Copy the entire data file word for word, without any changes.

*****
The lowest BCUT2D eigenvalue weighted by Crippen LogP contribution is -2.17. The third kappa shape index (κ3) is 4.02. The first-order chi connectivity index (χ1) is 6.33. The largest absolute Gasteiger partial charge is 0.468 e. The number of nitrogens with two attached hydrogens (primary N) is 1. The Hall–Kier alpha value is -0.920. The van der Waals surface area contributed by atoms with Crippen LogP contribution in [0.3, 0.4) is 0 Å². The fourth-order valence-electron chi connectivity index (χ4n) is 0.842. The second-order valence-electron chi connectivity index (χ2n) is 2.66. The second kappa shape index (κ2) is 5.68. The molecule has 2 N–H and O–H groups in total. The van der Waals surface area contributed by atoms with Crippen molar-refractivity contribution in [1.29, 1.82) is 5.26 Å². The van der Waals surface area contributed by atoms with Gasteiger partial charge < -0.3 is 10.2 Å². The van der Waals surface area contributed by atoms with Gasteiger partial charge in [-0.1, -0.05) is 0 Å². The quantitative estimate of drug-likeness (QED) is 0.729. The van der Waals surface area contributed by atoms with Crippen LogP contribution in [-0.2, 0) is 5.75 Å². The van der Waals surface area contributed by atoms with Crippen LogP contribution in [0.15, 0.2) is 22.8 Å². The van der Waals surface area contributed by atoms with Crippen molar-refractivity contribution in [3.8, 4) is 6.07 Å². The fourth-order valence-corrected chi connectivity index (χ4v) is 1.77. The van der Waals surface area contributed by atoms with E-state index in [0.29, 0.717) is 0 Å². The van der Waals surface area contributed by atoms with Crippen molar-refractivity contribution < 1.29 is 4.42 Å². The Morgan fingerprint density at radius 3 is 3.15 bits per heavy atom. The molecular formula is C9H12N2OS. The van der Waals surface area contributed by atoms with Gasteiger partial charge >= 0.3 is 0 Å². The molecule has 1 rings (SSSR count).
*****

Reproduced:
The lowest BCUT2D eigenvalue weighted by Crippen LogP contribution is -2.17. The third kappa shape index (κ3) is 4.02. The first-order chi connectivity index (χ1) is 6.33. The largest absolute Gasteiger partial charge is 0.468 e. The number of nitrogens with two attached hydrogens (primary N) is 1. The Hall–Kier alpha value is -0.920. The van der Waals surface area contributed by atoms with Crippen LogP contribution in [0.3, 0.4) is 0 Å². The fourth-order valence-electron chi connectivity index (χ4n) is 0.842. The second-order valence-electron chi connectivity index (χ2n) is 2.66. The second kappa shape index (κ2) is 5.68. The molecule has 2 N–H and O–H groups in total. The van der Waals surface area contributed by atoms with Crippen molar-refractivity contribution in [1.29, 1.82) is 5.26 Å². The van der Waals surface area contributed by atoms with Gasteiger partial charge < -0.3 is 10.2 Å². The van der Waals surface area contributed by atoms with Gasteiger partial charge in [-0.1, -0.05) is 0 Å². The quantitative estimate of drug-likeness (QED) is 0.729. The van der Waals surface area contributed by atoms with Crippen LogP contribution in [-0.2, 0) is 5.75 Å². The van der Waals surface area contributed by atoms with Crippen LogP contribution in [0.15, 0.2) is 22.8 Å². The van der Waals surface area contributed by atoms with Crippen molar-refractivity contribution in [3.8, 4) is 6.07 Å². The fourth-order valence-corrected chi connectivity index (χ4v) is 1.77. The van der Waals surface area contributed by atoms with E-state index in [0.29, 0.717) is 0 Å². The van der Waals surface area contributed by atoms with Crippen molar-refractivity contribution < 1.29 is 4.42 Å². The Morgan fingerprint density at radius 3 is 3.15 bits per heavy atom. The molecular formula is C9H12N2OS. The van der Waals surface area contributed by atoms with Gasteiger partial charge >= 0.3 is 0 Å². The molecule has 1 rings (SSSR count).